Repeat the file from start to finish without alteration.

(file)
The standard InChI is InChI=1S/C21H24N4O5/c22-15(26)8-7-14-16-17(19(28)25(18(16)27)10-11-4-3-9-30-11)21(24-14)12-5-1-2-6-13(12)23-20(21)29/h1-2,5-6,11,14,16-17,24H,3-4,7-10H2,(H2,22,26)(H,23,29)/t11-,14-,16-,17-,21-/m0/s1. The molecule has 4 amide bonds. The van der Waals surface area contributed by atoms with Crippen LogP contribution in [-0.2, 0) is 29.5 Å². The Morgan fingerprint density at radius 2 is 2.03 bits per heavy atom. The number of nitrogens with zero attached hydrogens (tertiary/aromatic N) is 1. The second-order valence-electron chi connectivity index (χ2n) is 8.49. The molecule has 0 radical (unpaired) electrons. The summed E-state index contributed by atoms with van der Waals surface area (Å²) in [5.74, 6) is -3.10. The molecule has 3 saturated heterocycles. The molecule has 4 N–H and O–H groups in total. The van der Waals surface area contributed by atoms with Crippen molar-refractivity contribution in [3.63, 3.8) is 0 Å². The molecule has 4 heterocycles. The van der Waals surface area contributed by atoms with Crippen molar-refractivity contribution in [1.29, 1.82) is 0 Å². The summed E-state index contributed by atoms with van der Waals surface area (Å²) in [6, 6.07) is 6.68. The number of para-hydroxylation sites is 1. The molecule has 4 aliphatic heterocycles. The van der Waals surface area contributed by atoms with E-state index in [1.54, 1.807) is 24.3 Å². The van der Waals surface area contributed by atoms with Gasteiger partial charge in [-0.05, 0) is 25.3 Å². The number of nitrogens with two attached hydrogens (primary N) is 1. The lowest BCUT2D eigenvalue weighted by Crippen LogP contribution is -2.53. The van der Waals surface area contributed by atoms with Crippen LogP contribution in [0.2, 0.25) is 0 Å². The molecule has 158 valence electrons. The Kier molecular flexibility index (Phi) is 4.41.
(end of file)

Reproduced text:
The standard InChI is InChI=1S/C21H24N4O5/c22-15(26)8-7-14-16-17(19(28)25(18(16)27)10-11-4-3-9-30-11)21(24-14)12-5-1-2-6-13(12)23-20(21)29/h1-2,5-6,11,14,16-17,24H,3-4,7-10H2,(H2,22,26)(H,23,29)/t11-,14-,16-,17-,21-/m0/s1. The molecule has 4 amide bonds. The van der Waals surface area contributed by atoms with Crippen LogP contribution in [-0.2, 0) is 29.5 Å². The Morgan fingerprint density at radius 2 is 2.03 bits per heavy atom. The number of nitrogens with zero attached hydrogens (tertiary/aromatic N) is 1. The second-order valence-electron chi connectivity index (χ2n) is 8.49. The molecule has 0 radical (unpaired) electrons. The summed E-state index contributed by atoms with van der Waals surface area (Å²) in [5.74, 6) is -3.10. The molecule has 3 saturated heterocycles. The molecule has 4 N–H and O–H groups in total. The van der Waals surface area contributed by atoms with Crippen molar-refractivity contribution in [3.63, 3.8) is 0 Å². The molecule has 4 heterocycles. The van der Waals surface area contributed by atoms with Crippen molar-refractivity contribution in [1.29, 1.82) is 0 Å². The summed E-state index contributed by atoms with van der Waals surface area (Å²) in [6, 6.07) is 6.68. The number of para-hydroxylation sites is 1. The molecule has 4 aliphatic heterocycles. The van der Waals surface area contributed by atoms with E-state index in [1.54, 1.807) is 24.3 Å². The van der Waals surface area contributed by atoms with Gasteiger partial charge in [-0.05, 0) is 25.3 Å². The number of nitrogens with two attached hydrogens (primary N) is 1. The lowest BCUT2D eigenvalue weighted by Crippen LogP contribution is -2.53. The van der Waals surface area contributed by atoms with Crippen LogP contribution in [0.2, 0.25) is 0 Å². The molecule has 158 valence electrons. The Kier molecular flexibility index (Phi) is 4.41.